It’s a Finish! 9-Patch Pizzazz

he retirement party was yesterday and the quilt has been gifted, so now I can post the pictures.

No, as I’ve said before, quilting is not like riding a bike. I made just about every rookie mistake I could have on this puppy but I persevered and, eventually, things started flowing again. Mostly, I got ‘er done!

This is the 9-Patch Pizzazz technique by Judy Sisneros. It’s a great way to use large scale fabrics, and it’s also a design that leaves a lot of room for your own sense of color and artistic layouts. This is the second one of these I made, and I may make more in the future. The part that takes the longest is deciding on your layout.


Before I sat down to quilt it, I pulled out a muslin practice quilt sandwich and ran myself through a FMQ design that I used to do, just to see if it was going to give me grief. Surprisingly, this was the part of quilting that was like riding a bike! I immediately got back into the rhythm and movement. I have to say my practice sandwich wasn’t half bad!

That made me feel a lot more confident about quilting the whole quilt. 

I had some difficulties with batting. I didn’t have any big enough in batting bin (and not enough scraps of any one kind to be able to stitch pieces together for use), so I made a quick run to Joanns. This is where my being-out-of-the-game came into play—I couldn’t for the life of me remember which brand of cotton batting I used to like. I prefer cotton to poly as I like the drape and the “antique” look you get when you wash it. Batting was on sale so I chose Mountain Mist—and bought three bags of it so be prepared for another couple of quilts I want to finish. When I got home and started spray basting it to the backing, it gave me no end of grief. It was super thin—almost see-through in some places—and as I tried to smooth the wrinkles out of it, it just keep stretching, puckering, and getting thinner. I was afraid I was going to pull right through it.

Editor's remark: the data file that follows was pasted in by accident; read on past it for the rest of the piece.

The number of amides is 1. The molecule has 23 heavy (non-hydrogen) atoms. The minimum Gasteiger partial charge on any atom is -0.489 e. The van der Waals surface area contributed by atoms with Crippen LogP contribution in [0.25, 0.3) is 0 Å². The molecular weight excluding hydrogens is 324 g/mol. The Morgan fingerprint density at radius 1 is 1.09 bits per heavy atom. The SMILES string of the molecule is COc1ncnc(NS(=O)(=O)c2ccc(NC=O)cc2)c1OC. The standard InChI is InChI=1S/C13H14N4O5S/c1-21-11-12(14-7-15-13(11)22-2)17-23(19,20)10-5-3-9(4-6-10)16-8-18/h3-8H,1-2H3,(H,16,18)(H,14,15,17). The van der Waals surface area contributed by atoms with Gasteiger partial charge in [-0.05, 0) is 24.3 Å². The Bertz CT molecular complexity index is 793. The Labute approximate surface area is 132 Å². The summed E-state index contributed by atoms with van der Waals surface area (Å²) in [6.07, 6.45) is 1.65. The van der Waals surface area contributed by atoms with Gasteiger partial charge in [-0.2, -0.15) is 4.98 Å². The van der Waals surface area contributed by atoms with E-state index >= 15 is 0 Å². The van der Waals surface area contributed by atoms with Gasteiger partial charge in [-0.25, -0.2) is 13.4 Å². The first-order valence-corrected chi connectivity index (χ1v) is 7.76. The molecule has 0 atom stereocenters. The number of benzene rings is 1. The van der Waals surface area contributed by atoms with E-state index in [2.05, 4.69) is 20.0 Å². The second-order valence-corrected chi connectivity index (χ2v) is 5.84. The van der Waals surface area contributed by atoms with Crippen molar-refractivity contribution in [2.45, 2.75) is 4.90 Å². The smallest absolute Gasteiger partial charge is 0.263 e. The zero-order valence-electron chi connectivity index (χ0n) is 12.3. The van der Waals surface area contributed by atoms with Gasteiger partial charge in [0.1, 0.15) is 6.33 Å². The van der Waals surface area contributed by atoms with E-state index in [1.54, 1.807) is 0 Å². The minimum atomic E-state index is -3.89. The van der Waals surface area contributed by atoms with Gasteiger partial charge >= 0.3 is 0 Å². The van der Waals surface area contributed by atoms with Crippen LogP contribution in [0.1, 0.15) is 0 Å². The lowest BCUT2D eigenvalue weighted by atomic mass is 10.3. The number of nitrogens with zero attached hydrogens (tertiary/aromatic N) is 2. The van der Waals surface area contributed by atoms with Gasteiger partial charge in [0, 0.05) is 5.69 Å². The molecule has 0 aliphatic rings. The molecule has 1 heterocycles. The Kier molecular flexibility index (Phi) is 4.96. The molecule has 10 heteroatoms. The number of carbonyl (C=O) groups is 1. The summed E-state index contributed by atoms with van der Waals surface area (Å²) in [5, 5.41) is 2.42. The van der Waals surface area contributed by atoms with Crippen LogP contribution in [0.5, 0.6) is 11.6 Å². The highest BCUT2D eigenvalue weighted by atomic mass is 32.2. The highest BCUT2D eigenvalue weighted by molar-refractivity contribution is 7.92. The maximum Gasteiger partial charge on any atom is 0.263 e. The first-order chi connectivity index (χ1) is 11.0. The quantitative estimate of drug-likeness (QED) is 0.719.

After about a half hour of monkeying with it, I finally gave up, ripped it totally off the back, and decided I’d have to go back to Joanns again. This time I picked up a poly batt, then one Warm and Natural cotton batt to work with later. Looking at it more closely, I’m pretty sure that’s the one I used to use—it’s much sturdier than the Mountain Mist but still really drapable.  

Anyway, the poly batt went down beautifully and I had the entire quilt basted in about 15 minutes this time. Go figure. 

Once I had it under the needle, the quilting went really well. I’ll talk more about that on my next podcast episode. Meanwhile, here’s what you’re really waiting for... 

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